Mississippi raised but now Houston based Keeshea Pratt is a very accomplished singer and performer. How accomplished? The Keeshea Pratt Band took the top honors in the band category at 2018’s IBC in Memphis. That’s never an easy goal to reach, but their blend of showmanship with outstanding musicianship led them to the top.
As an encore to their work in Memphis, the group has released a follow up album tiled Believe. It’s a magical word that not only gives one hope, it gives assurance, as if you have the ability to believe, you can accomplish anything.
Pratt is backed by musicians Shawn Allen, Tommy Folen, Colin Hogan, Nick Fishman, Kid Andersen, Brian Sowell, Bob Welsh, The Mighty Orq, Joshua Cook, Charlie Gurke, Dan Carpenter, Ken Moran, James Williams III, Henry Hung, Misaki Nishidale, and Little Terry Rogers. Backing vocals are provided by Brian “BJ” Hubbard Sr., Lari Johnson, Jaylee Dembee, and Maya Kyles.
The album starts out with some sweet soul on Make It Good. Pratt establishes that she’s got quite a vocal range. Here, she’s quiet and loving and the horn section boosts the sound nicely.
They follow up with full, swinging Have A Good Time Y’all. It’s a fun song with some vocal power in Pratt’s voice. This is a great song to open a show, it sets the tone for a great time to follow. The call and response is a blast and it immediately put me in a good mood. Let’s get the show rolling!
Pratt and the band mellows out with the next song, In The Mood. It’s a beautiful soulful number that will be on my late night playlist. So sweet, so calming, a perfect song to unwind after a long day. The last couple of songs will definitely be making appearances on Time For The Blues.
They go from mellow to low and slow on It’s Too Late. Music wise that is; Pratt’s voice is as sharp as a diamond edged knife and she cuts through the quiet music to let you know that she’s not putting up with your shenanigans anymore. Great blues tune, and boys, listen up – this is not a woman to disrespect. Nice piano break as well.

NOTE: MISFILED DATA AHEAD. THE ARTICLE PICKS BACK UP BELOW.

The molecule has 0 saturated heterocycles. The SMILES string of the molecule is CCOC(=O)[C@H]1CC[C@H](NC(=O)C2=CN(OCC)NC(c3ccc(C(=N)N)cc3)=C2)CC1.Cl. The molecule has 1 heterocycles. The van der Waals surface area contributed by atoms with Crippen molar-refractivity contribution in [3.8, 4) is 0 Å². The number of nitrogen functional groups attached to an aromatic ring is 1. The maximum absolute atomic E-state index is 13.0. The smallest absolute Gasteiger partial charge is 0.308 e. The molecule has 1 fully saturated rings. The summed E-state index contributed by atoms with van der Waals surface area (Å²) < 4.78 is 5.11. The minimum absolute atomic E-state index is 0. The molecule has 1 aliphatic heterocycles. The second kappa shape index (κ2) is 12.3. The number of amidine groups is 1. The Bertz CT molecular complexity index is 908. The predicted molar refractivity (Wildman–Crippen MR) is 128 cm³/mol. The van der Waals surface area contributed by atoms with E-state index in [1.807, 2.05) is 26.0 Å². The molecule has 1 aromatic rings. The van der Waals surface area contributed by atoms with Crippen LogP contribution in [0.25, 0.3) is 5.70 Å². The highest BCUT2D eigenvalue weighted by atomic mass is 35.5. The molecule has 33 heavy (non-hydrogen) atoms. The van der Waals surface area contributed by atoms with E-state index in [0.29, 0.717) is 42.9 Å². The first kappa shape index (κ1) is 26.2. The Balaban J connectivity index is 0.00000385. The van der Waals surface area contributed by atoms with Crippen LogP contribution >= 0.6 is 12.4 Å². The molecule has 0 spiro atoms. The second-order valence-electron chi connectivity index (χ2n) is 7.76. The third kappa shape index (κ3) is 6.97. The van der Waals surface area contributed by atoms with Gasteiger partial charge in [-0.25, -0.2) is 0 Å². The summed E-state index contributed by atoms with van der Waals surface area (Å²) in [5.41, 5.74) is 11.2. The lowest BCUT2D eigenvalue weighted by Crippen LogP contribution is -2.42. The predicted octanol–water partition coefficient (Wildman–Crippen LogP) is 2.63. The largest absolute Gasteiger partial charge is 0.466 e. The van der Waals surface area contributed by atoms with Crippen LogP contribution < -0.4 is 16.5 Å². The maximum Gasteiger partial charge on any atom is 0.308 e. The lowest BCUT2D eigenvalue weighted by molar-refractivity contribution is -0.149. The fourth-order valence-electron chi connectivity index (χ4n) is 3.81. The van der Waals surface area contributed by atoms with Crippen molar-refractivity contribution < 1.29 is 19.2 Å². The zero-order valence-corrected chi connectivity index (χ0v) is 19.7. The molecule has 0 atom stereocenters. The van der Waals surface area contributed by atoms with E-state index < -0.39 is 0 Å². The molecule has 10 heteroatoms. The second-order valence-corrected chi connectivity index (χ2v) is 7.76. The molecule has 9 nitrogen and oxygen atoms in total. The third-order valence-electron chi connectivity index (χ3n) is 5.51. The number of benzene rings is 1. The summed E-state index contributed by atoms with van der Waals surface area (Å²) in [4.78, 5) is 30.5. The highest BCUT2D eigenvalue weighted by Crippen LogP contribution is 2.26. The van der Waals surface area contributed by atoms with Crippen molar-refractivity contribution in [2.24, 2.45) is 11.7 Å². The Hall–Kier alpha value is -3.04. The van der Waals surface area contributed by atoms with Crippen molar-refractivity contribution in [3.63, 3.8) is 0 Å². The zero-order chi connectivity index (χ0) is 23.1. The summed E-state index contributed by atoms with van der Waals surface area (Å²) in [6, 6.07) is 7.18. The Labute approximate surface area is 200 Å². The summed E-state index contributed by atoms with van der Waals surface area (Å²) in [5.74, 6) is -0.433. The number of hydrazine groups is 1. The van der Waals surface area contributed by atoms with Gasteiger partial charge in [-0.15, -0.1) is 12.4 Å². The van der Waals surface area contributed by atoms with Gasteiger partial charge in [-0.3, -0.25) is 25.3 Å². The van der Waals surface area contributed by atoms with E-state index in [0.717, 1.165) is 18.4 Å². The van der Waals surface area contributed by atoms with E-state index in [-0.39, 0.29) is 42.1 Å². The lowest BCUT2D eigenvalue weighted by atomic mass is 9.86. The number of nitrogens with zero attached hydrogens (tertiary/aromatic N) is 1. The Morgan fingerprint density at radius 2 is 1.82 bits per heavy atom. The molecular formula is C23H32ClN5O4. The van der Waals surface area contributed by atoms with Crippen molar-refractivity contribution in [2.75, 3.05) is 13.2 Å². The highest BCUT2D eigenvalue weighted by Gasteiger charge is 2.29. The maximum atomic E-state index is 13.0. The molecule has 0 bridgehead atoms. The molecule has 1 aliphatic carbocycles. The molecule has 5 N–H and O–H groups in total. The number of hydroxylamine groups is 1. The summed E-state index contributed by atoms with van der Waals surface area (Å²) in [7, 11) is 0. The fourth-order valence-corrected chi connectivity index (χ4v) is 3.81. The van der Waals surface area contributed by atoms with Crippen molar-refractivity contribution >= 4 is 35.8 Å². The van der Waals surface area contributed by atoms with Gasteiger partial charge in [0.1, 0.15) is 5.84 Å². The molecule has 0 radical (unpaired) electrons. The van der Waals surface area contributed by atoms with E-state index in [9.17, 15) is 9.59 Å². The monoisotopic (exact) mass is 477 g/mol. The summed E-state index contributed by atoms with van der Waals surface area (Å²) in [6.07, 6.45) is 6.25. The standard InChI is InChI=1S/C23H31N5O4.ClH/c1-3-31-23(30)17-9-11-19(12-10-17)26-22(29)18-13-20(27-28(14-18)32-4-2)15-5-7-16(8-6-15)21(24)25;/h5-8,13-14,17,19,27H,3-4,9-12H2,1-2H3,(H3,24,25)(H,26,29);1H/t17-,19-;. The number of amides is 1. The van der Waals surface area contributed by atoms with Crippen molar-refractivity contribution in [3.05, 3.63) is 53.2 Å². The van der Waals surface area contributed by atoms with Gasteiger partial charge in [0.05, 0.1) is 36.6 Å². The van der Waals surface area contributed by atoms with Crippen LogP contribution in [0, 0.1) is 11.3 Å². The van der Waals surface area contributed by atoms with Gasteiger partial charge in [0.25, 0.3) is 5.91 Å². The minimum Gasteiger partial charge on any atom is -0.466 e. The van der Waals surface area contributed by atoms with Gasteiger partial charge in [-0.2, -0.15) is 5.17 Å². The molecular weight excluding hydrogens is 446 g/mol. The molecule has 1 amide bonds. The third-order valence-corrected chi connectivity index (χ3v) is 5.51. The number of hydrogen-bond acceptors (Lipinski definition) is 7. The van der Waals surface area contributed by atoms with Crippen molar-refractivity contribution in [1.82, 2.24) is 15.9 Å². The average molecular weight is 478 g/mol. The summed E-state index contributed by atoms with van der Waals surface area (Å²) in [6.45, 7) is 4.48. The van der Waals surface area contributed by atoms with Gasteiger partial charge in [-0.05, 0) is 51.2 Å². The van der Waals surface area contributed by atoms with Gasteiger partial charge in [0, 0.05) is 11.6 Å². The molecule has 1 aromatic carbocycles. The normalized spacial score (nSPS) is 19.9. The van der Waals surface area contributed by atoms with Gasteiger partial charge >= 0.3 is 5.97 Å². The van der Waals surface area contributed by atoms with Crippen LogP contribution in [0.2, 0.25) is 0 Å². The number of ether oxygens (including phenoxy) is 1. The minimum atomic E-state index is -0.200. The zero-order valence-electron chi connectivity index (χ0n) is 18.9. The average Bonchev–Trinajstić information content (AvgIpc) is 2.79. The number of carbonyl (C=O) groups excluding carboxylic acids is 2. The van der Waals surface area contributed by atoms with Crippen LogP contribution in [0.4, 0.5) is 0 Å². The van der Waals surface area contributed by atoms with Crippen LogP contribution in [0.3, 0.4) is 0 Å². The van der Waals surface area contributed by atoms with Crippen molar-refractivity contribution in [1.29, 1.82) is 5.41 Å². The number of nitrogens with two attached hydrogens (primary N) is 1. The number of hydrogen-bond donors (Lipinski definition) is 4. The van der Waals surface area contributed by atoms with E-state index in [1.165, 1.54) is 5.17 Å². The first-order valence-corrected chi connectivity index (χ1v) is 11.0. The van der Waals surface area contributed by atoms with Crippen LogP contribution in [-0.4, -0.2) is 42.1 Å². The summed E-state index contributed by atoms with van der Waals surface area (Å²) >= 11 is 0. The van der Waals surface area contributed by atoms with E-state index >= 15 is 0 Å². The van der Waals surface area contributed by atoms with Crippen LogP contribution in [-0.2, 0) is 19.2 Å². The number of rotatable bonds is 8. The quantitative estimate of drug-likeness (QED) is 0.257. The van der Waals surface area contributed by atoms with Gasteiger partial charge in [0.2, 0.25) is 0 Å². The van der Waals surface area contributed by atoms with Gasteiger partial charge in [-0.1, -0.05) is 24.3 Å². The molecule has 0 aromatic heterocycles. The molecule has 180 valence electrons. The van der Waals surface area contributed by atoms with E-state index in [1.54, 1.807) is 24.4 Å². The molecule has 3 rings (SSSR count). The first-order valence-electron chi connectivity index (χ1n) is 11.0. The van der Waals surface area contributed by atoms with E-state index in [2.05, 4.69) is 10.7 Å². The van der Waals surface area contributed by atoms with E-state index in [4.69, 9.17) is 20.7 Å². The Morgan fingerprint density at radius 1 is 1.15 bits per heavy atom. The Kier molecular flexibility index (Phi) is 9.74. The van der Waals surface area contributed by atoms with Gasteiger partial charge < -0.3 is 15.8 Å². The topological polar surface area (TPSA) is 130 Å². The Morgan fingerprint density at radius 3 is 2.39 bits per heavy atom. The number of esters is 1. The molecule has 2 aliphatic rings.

They pick up the tempo with the New Orleans flavored Shake Off These Blues. There’s some great trumpet blowing the opening of the song and it put me in a big old Mardi Gras mood. Pratt is a great entertainer who fully understands that she’s putting her entire soul into each and every song. So much fun!
The album reaches the half way point with the old school delta style Home To Mississippi. Pratt grew up in Mississippi and her affection for her home is deep. So many great blues artists came from the state and spread the music all over the world. Pratt is one that could continue that tradition.
She’s back to swinging with Easily Replaced, a breezy number that is almost guaranteed to get an audience up on its feet. Love the horn section, it really makes her sound, and her guitar ain’t so shabby either…
Monkey See, Monkey Do starts off with a smoking introduction with guitars and horns vamping. Pratt’s voice has recovered its diamond edge and the song has a dark menacing nature to it. I would tread lightly around this version of Pratt. She acts her songs better than many performers can sing theirs. She truly is an extraordinary talent.
Next up is the title track, Believe. It opens with some lonesome guitar that gives way to festive horns. Pratt opens up her soul on the song talking about what she’s gone through on her journey. It’s ultimately a very uplifting number that doesn’t hold back on its punches.
She pulls out the funk for Out Of My Mind. It so reminds me of some of the great funk that came out of Stax in the early ‘70’s and went coast to coast. She’s definitely got her edge on this one and it might not be appreciated by the blues purists, but Pratt pushes envelopes, and this is a solid audience pleaser.
Pratt and the band channel Motown for Can’t Stop Now. It’s got that sweet all female group sensibility, or so it seems. Fairly quickly she mixes in some anthem rock and switches back. It’s a tricky performance but she carries it off well. After 11 songs, I’m not sure there’s a genre of music she couldn’t conquer.
The album closes with an extended live version of So Bad Blues. Heavy on the bass and organ at the opening, there’s a nice clip of Pratt relating to her audience. She packs a lot of power into her voice and is reminiscent of the way Etta James would approach her audiences. She’s so damn good…
I really wish I had been in Memphis to catch the Keeshea Pratt Band when they were performing at the Blues Challenge. What a show they must have put on! Fortunately, Believe is a great album and it gives us an idea of just how much better they can become.
Be sure to check them out at http://keesheapratt.com/ and be sure to catch them live if they come anywhere near you!